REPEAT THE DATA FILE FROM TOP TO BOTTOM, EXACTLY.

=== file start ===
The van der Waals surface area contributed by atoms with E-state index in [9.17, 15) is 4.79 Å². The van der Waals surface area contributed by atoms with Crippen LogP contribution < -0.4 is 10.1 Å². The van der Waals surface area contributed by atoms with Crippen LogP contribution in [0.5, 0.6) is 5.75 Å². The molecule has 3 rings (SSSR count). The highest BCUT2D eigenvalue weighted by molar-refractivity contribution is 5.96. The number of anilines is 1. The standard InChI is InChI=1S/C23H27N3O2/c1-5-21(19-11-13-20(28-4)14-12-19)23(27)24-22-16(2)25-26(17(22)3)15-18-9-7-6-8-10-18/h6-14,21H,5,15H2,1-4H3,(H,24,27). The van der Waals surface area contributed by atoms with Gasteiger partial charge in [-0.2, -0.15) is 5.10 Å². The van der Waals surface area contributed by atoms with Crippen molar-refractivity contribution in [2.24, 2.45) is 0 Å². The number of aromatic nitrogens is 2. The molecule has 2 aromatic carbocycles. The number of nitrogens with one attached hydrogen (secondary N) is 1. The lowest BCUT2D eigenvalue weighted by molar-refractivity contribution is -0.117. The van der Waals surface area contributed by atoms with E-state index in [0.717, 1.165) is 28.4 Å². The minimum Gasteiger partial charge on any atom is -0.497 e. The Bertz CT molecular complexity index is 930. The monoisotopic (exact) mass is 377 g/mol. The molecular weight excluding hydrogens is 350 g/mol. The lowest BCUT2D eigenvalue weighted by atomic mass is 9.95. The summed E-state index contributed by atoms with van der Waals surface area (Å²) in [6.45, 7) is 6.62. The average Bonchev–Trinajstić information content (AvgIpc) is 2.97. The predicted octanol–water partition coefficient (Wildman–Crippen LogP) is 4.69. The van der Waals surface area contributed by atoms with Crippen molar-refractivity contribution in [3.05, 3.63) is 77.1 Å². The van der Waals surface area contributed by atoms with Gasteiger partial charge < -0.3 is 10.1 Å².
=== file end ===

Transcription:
The van der Waals surface area contributed by atoms with E-state index in [9.17, 15) is 4.79 Å². The van der Waals surface area contributed by atoms with Crippen LogP contribution < -0.4 is 10.1 Å². The van der Waals surface area contributed by atoms with Crippen LogP contribution in [0.5, 0.6) is 5.75 Å². The molecule has 3 rings (SSSR count). The highest BCUT2D eigenvalue weighted by molar-refractivity contribution is 5.96. The number of anilines is 1. The standard InChI is InChI=1S/C23H27N3O2/c1-5-21(19-11-13-20(28-4)14-12-19)23(27)24-22-16(2)25-26(17(22)3)15-18-9-7-6-8-10-18/h6-14,21H,5,15H2,1-4H3,(H,24,27). The van der Waals surface area contributed by atoms with Gasteiger partial charge in [-0.2, -0.15) is 5.10 Å². The van der Waals surface area contributed by atoms with Crippen molar-refractivity contribution in [2.24, 2.45) is 0 Å². The number of aromatic nitrogens is 2. The molecule has 2 aromatic carbocycles. The number of nitrogens with one attached hydrogen (secondary N) is 1. The lowest BCUT2D eigenvalue weighted by molar-refractivity contribution is -0.117. The van der Waals surface area contributed by atoms with E-state index in [0.717, 1.165) is 28.4 Å². The minimum Gasteiger partial charge on any atom is -0.497 e. The Bertz CT molecular complexity index is 930. The monoisotopic (exact) mass is 377 g/mol. The molecular weight excluding hydrogens is 350 g/mol. The lowest BCUT2D eigenvalue weighted by atomic mass is 9.95. The summed E-state index contributed by atoms with van der Waals surface area (Å²) in [6.45, 7) is 6.62. The average Bonchev–Trinajstić information content (AvgIpc) is 2.97. The predicted octanol–water partition coefficient (Wildman–Crippen LogP) is 4.69. The van der Waals surface area contributed by atoms with Crippen molar-refractivity contribution in [3.05, 3.63) is 77.1 Å². The van der Waals surface area contributed by atoms with Gasteiger partial charge < -0.3 is 10.1 Å².